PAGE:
Private sector forms functionality - just as bad if not worse than the public sector
In #LocalGov #LocalGovDigital we're rightly concerned about how too much of our online service design and user experience falls short of the high expectations many of us would like to see of it.
But having to deal with an online letting agent's landlord/tenant portal right now, oh my days, the worst pothole form I've ever completed is a breeze compared to this.
Speaking to somebody from the letting agent's office just, she said 'I have a word for it', which I responded 'the word I have for it is abomination!' She went on to say at the previous place she worked they tried the particular product portal for a week and got rid of it it was so bad.
It's the year 12,023 of the Human Era. The Internet should be better than this by now.
Never Mind The Glen Miller, Here's The Sex Pistols
I posted the following on Facebook two years ago. The people who were 16 when Never Mind The Bollocks came out are this year now 62.
#marketing #advertising #stereotypes
Today is a significant day not just in music history, but in marketing history.
It's 44 years to the day since the UK release of the Sex Pistols' debut album, Never Mind The Bollocks, Here's The Sex Pistols.
'What is the significance of a 44th year anniversary?', I hear you ask.
Well, let me answer that question for you.
44 years ago today, when the album was released, people who were 16 on that date would have been born in 1961. ie, people who were born in 1961, would have been old enough to get married, have children, do various other things which are the first steps that the UK's legal framework considers to be 'becoming an adult'. And those nascent adults in 1977 when Never Mind The Bollocks, Here's The Sex Pistols was released will now be 60.
So when those people who were 16 when NMTB,HTSP came out, when their grandmothers were 60 they would have retired. Indeed now, although the formal state pension retirement age is some years beyond 60, 60 is still considered the age when people start to transition into 'retirement age'.
'Where are you going with this, simon?', I hear you press me because you're getting a bit bored by now.
The age cohort who were just transitioning into adulthood on this day 44 years ago when Never Mind The Bollocks were released are now the people who are just transitioning into retirementhood.
And the relevance to marketing? Marketing people - stop representing 'retired people' in terms of folks who want to listen to Glen Miller and dance the foxtrot. Indeed, stop thinking you're hip and 'understanding your audience' by representing retired or retiring people as wanting to listen to The Beatles. The demographic of people who are coming into retirement age now, they're the people who were just starting to listen to The Sex Pistols when they just started to become adults themselves.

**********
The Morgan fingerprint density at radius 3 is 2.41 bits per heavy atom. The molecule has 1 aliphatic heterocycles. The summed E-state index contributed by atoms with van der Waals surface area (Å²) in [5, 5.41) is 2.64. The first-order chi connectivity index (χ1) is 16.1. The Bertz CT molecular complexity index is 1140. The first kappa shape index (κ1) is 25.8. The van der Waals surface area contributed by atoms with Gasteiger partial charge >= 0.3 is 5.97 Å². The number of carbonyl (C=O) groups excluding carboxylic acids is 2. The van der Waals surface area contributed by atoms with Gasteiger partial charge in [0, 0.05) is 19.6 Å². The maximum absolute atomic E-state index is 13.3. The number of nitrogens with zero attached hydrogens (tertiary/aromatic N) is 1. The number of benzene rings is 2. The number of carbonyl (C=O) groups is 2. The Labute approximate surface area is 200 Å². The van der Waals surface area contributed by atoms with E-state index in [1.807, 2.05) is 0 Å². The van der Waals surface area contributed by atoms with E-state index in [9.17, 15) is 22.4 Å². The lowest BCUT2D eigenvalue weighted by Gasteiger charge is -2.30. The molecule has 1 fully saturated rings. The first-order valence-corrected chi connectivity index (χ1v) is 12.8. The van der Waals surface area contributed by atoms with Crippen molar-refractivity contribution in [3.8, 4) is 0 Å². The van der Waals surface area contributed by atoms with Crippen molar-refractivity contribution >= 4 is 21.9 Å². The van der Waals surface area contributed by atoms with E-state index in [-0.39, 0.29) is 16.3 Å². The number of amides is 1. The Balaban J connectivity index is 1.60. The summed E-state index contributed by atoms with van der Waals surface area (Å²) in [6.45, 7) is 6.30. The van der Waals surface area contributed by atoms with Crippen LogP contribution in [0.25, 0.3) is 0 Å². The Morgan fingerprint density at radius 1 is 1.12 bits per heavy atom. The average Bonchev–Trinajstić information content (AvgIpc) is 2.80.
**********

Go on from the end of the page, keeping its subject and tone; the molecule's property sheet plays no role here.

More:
So you want to build a new council website, but why? What's wrong with your current one?
The public sector digital legend that is Dave Briggs has recently started a collaborative project, the New Council Website Playboard - a shared generic high level plan for councils to use as a starting point for their own website redevelopment projects.
One of the cards I've added to it is 'Carry out an Irritations Audit'.
What does this mean? Well, pour yourself a drink and get a biscuit and I'll tell you.
If you're wanting to rebuild, redesign, re-whatever your council website, then there's obviously something wrong with the existing one. In my experience, what people feel is wrong with it boils down to one of two things (or sometimes both) - either the technology that makes the website happen, the web Content Management System, or the content itself. This analysis of what might be called the Problem Statement often ends there - 'our CMS is old now' or 'our site is too hard to navigate'. Teams might dig a little deeper and do something of a content audit to decide what pages are no longer relevant (or outdated, or trivial...), or they might have concluded there's no way the existing CMS can be adapted to deliver pages meeting modern accessibility requirements, but often the statement (which may be explicitly written or it may simply be a shared understanding) doesn't go into any further detail.
Given the number of council websites which in some shape or form have been redesigned in the last five years, you'ld think by now there would be a critical mass of best in class council websites which are delivering services so good the citizens prefer to use them. Since it was roughly five years ago that the phrase 'fix the plumbing' became in vogue, you'ld think by now fatbergs would be a distant memory in the world of public sector digital services. I'm not going to say there aren't some pretty decent council websites out there, but those pretty decent council websites I think are the exception rather than the norm.
Is it possible in our sector we haven't paid enough attention to what's actually wrong with the sites we want to replace? Indeed, is it possible there are other factors which might have been the cause of your problematic website other than just the content and the CMS, which by not addressing them from the outset means your new site is, shall we say, a disappointment when it goes live?
Whence my suggestion to at the early stages of the process of commissioning a new website to perform a full, and frank, and detailed irritations audit.
What irritates you about your current
- information architecture
- content itself
- user journeys beyond the information architecture